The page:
After a terrible fire a year ago, Glenda and Scott Mason were left without a home. They decided to donate the land to provide a home for someone else.

A fire on Oct. 25, 2018, destroyed their two-story house at 212 E. 12th St., where the Masons lived for 30 years.

Signs of that house are now gone. In its place, students from the Career Pathways Institute are busy building a new one.

The Masons, who have been married 29 years, donated the lot to Grand Island Area Habitat for Humanity. Next year, the new home will be filled with a family of five — two adults and three kids.

The Masons, both 60, say there’ll be some good neighbors there to welcome them.

“I just hope that they have a good time here and make as many memories as we did,” Scott said.

The Masons were in bed, asleep, when they became aware of the fire at 12:15 a.m. The fire probably originated with a cigarette. Something hot started the leaves on fire under their front porch.

Glenda awoke to the sound of popping and cracking.

“And I thought my cat was doing something that she shouldn’t be.”

When she turned to yell at Zipper, the cat, Glenda first thought “my porch light was on. And then I saw the flames.” As she saw flames, “the shade melted away from the window,” she said. “We barely got out of our bedroom. The front of the house imploded.”

After the fire was extinguished, the house was still standing. But their belongings were mostly destroyed.

They weren’t able to salvage much. “We lost everything,” she said.

The smell of smoke was strong in the items they did try to save.

The Masons were the only ones home at the time of the fire. Son Jeremiah, 40, lives in Missouri.

The insurance company didn’t want to pay for a new basement. “So we would have had to put a basement under it,” Glenda said. “We decided we’d just buy a house somewhere else.”

They now live in Wood River. “We’re small-town people,” Scott said. “I’m from Sargent. She’s from Ainsworth.”

The couple decided to donate the lot “pretty much right away — as soon as we decided to buy somewhere else,” Glenda said.

The insurance company “bought our house for us basically,” she said. “Our insurance company took very good care of us, and we didn’t feel right about profiting from this.”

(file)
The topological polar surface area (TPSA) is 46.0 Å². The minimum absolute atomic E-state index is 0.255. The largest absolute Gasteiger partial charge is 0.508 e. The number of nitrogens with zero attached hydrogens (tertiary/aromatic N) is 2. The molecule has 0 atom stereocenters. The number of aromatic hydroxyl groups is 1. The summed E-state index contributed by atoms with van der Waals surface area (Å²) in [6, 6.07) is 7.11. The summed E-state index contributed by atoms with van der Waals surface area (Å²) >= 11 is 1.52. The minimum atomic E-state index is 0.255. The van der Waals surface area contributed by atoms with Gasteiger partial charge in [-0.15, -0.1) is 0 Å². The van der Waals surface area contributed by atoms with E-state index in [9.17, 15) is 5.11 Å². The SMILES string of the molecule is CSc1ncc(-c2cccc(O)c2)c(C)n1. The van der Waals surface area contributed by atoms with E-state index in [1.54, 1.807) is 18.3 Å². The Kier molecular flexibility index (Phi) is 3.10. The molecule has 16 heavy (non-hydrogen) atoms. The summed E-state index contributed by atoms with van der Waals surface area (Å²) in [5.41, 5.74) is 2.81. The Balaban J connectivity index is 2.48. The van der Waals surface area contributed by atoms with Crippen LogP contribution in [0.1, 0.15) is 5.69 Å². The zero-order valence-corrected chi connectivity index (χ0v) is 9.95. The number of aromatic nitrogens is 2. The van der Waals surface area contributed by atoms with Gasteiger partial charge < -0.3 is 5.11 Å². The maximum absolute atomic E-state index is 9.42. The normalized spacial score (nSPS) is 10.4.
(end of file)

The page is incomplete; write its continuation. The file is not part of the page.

The Masons are big believers in Habitat for Humanity. “It’s a good program,” Scott said.

They decided that someone else could benefit. “Our bad could turn into their good,” she said.

The Masons are secure. “I’ve been blessed enough to have the same job for 33 years with a good company,” said Scott, who works in fabrication at Chief Industries.

Donating the lot to Habitat is “something extra nice that they’ve done, that they’ve turned their tragedy into something positive,” said Dana Jelinek of Habitat for Humanity.

The Masons even paid for the property’s demolition and cleanup. It was all ready for construction. “So we didn’t have to worry about anything,” Jelinek said.

The house is being built by two principles of construction classes at Career Pathways Institute. One class meets in the morning and one is in the afternoon. Each class works for three hours at a time every other day.

Most of the students doing the work Wednesday afternoon were juniors. The work began in early September. Completion is expected in March.

“We started with all the concrete work — footings, foundation, crawl space floor, driveway, things like that,” said teacher Brett Forsman. “Now we’re just getting to the wall-framing part of it.”

The one-story home will total a little more than 1,000 square feet, with three bedrooms and a bath.

The job teaches the first-year students about “functioning on a job site — learning what a construction site is and how to function on one of them,” Forsman said.

For many, it’s the first time they “have experienced construction and have done a whole build like this. A lot of them have a little bit of experience here and there — roofing, siding, stuff like that. But this is the first time that they’ve seen a project through all the way.”

When the new house is done, “They should be very proud of it,” Forsman said. “I talk about it all the time with my students.”

Ten or 15 years from now, they’ll drive by the Habitat project and say, “I built that house.”

In April, Habitat for Humanity selected five households to be future Habitat home buyers. “And one of those families is in line to purchase this house,” Jelinek said. The family has completed 18 weeks of home ownership education. “And they’ve been working diligently on their 500 hours of sweat equity,” she said. That time is usually spent working on other people’s houses.

Somebody told Glenda Mason that all of her memories are gone.

She doesn’t agree. Her stuff might be gone. “My memories are with me forever.”

They lost most of their pictures. “All my dad’s stuff is gone. All his dad’s stuff is gone.” But their memories are intact. “The biggest thing is we got out,” she said.

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